China must not legalize “disappearances” and ‘two-track justice’

A major overhaul of China’s criminal procedure law could legalize “disappearances” of people deemed “subversive” by the state through a dangerous extension of police power, Amnesty International said.
 
In a memorandum to the country’s National People’s Congress, which is considering multiple changes to the law, Amnesty International called for the rejection of a proposed amendment - Article 73 - which would make legal the increasingly common practice by police of subjecting persons the state authorities see as politically “subversive” to enforced disappearance.
 
“Such an extension of police powers would effectively legalize secret detentions and disappearances,” said Catherine Baber, Amnesty International’s Deputy Director for Asia-Pacific.
 
Over the past year the Chinese authorities reacted to peaceful calls for a “Jasmine revolution”, inspired by events in the Middle East and North Africa, by arbitrarily detaining dozens of activists. Some were held incommunicado, many were beaten and tortured.  
 
Amnesty International commends some of the proposed legal reforms, including improved legal protections for minors and the mentally ill, and the exclusion of illegally obtained evidence from criminal proceedings and for those appealing the death penalty.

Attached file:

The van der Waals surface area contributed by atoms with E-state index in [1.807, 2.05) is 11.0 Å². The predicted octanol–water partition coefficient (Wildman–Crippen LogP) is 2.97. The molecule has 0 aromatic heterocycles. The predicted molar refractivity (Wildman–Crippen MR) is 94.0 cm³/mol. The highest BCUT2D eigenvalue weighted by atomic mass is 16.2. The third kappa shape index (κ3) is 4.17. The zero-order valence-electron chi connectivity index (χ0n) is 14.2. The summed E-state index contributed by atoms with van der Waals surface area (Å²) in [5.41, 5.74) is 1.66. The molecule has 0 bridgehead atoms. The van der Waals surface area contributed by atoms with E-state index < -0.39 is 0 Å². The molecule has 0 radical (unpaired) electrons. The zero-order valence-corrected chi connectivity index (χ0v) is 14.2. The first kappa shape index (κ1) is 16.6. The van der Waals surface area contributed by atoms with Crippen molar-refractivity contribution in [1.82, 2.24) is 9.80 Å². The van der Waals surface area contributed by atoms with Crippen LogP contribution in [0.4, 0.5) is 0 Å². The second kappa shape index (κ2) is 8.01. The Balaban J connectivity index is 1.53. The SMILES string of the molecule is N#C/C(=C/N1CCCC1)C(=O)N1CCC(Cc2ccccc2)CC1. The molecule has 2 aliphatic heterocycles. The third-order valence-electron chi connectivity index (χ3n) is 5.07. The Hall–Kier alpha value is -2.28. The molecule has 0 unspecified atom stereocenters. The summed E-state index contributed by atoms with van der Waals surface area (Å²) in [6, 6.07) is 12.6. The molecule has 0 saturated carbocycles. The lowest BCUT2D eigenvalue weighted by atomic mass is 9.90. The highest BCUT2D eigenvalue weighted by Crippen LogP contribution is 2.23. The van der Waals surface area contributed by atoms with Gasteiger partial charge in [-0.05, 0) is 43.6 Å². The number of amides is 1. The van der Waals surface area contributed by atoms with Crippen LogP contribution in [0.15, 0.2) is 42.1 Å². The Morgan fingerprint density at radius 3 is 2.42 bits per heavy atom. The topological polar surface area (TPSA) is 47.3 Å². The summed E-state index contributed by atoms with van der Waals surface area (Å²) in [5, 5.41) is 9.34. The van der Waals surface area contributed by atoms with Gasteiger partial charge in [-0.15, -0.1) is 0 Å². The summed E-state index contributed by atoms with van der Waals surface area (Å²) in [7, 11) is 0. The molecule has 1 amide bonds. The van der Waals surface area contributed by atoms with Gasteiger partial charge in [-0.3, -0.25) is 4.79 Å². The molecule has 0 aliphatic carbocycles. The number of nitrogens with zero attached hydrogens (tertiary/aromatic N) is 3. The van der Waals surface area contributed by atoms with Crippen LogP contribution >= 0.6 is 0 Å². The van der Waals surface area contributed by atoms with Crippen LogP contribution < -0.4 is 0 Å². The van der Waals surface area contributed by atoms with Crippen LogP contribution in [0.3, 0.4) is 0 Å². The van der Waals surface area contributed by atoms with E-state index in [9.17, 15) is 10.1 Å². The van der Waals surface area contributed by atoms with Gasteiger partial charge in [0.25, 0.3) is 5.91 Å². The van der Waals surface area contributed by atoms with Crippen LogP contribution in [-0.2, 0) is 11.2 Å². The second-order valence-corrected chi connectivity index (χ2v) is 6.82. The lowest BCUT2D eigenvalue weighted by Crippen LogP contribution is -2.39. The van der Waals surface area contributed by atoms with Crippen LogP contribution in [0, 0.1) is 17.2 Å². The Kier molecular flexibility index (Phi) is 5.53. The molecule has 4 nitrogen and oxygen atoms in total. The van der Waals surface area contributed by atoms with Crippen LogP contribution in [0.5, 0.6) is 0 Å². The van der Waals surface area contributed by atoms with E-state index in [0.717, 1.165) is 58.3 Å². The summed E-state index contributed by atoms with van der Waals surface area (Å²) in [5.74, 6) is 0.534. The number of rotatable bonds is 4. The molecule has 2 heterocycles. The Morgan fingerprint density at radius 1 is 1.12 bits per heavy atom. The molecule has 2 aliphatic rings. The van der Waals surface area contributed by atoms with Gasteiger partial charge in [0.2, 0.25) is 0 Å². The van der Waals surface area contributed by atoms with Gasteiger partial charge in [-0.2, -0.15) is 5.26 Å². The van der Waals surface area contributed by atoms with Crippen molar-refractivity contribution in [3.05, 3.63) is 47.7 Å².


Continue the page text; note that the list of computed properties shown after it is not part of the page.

The human rights organization also urged the inclusion in the amendments of a “right to silence”, a right to be “presumed innocent until proven guilty,” and specific safeguards to prevent the abuse of “technical surveillance” techniques such as wiretapping, in criminal investigations.  
 
The charge of “endangering national security” has long been used to silence government critics in China. The proposed revision would deprive persons suspected of this crime or “terrorism” and other “serious crimes” of basic rights, including the right to have family informed of their detention and access to a lawyer.
 
“China is at risk of creating a two-track criminal justice system, where basic legal protections for those suspected of vaguely defined crimes such as “endangering national security” are stripped away,” Baber said.
 
“This would fundamentally undermine China’s long-stated commitment to the rule of law as well as the leadership’s claim that they have drafted these revisions to ‘ensure people’s freedom’ and ‘protect human rights’“, said Catherine Baber.
 
Notes to Editors
 
For Amnesty International’s memorandum to the National People’s Congress please see http://www.amnesty.org/en/library/info/ASA17/007/2012/en
 
For more on enforced disappearance cases including that of Gao Zhisheng, a human rights lawyer please see http://www.amnesty.org/en/news/china-authorities-must-drop-charges-against-human-rights-activist-2011-12-22
 
For more information or interviews please contact press officer Katya Nasim at katya.nasim@amnesty.org  + 44 207 413 5871 / + 44 7904 398 103
 

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1 comment

There is no concrete evidence of the PR 'China’s long-stated commitment to the rule of law as well as the leadership’s claim that they have drafted these revisions to ‘ensure people’s freedom’ and ‘protect human rights’“' In fact, the PRC constitution & laws and their practice are rule by law, rule by the CCP and rule by the leadership. The gesture of commitment to the rule of law as well as the leadership’s claim is rhetoric and services public relations. So the PR China is also called Public Relations of China.

Shao Jiang 6 years ago